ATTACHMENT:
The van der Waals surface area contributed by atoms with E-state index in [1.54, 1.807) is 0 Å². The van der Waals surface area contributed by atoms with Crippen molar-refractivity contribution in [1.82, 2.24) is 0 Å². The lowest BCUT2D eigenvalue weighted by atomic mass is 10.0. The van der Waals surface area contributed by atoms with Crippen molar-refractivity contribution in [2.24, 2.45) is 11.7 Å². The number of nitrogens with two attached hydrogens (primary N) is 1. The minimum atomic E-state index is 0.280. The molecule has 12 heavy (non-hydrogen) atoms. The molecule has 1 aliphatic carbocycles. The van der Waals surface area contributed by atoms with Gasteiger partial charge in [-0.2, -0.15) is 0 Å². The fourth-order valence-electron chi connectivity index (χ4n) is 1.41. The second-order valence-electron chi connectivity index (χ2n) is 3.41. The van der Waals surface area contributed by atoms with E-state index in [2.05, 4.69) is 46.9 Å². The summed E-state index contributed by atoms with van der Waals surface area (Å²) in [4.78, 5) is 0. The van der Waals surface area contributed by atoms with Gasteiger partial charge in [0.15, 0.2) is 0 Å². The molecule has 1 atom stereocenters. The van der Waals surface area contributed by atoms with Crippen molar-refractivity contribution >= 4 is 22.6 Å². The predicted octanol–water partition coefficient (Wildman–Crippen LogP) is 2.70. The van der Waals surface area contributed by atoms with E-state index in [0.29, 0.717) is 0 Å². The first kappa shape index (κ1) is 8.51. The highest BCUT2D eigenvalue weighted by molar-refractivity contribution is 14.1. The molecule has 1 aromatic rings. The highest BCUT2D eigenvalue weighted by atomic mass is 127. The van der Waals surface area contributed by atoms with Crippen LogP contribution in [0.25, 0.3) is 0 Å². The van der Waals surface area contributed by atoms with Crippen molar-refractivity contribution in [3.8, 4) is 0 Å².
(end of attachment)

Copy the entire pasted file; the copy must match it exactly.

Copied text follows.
The van der Waals surface area contributed by atoms with E-state index in [1.54, 1.807) is 0 Å². The van der Waals surface area contributed by atoms with Crippen molar-refractivity contribution in [1.82, 2.24) is 0 Å². The lowest BCUT2D eigenvalue weighted by atomic mass is 10.0. The van der Waals surface area contributed by atoms with Crippen molar-refractivity contribution in [2.24, 2.45) is 11.7 Å². The number of nitrogens with two attached hydrogens (primary N) is 1. The minimum atomic E-state index is 0.280. The molecule has 12 heavy (non-hydrogen) atoms. The molecule has 1 aliphatic carbocycles. The van der Waals surface area contributed by atoms with Gasteiger partial charge in [-0.2, -0.15) is 0 Å². The fourth-order valence-electron chi connectivity index (χ4n) is 1.41. The second-order valence-electron chi connectivity index (χ2n) is 3.41. The van der Waals surface area contributed by atoms with E-state index in [2.05, 4.69) is 46.9 Å². The summed E-state index contributed by atoms with van der Waals surface area (Å²) in [4.78, 5) is 0. The van der Waals surface area contributed by atoms with Gasteiger partial charge in [0.15, 0.2) is 0 Å². The molecule has 1 atom stereocenters. The van der Waals surface area contributed by atoms with Crippen molar-refractivity contribution >= 4 is 22.6 Å². The predicted octanol–water partition coefficient (Wildman–Crippen LogP) is 2.70. The van der Waals surface area contributed by atoms with E-state index in [0.29, 0.717) is 0 Å². The first kappa shape index (κ1) is 8.51. The highest BCUT2D eigenvalue weighted by molar-refractivity contribution is 14.1. The molecule has 1 aromatic rings. The highest BCUT2D eigenvalue weighted by atomic mass is 127. The van der Waals surface area contributed by atoms with Crippen LogP contribution in [0.25, 0.3) is 0 Å². The van der Waals surface area contributed by atoms with Crippen molar-refractivity contribution in [3.8, 4) is 0 Å².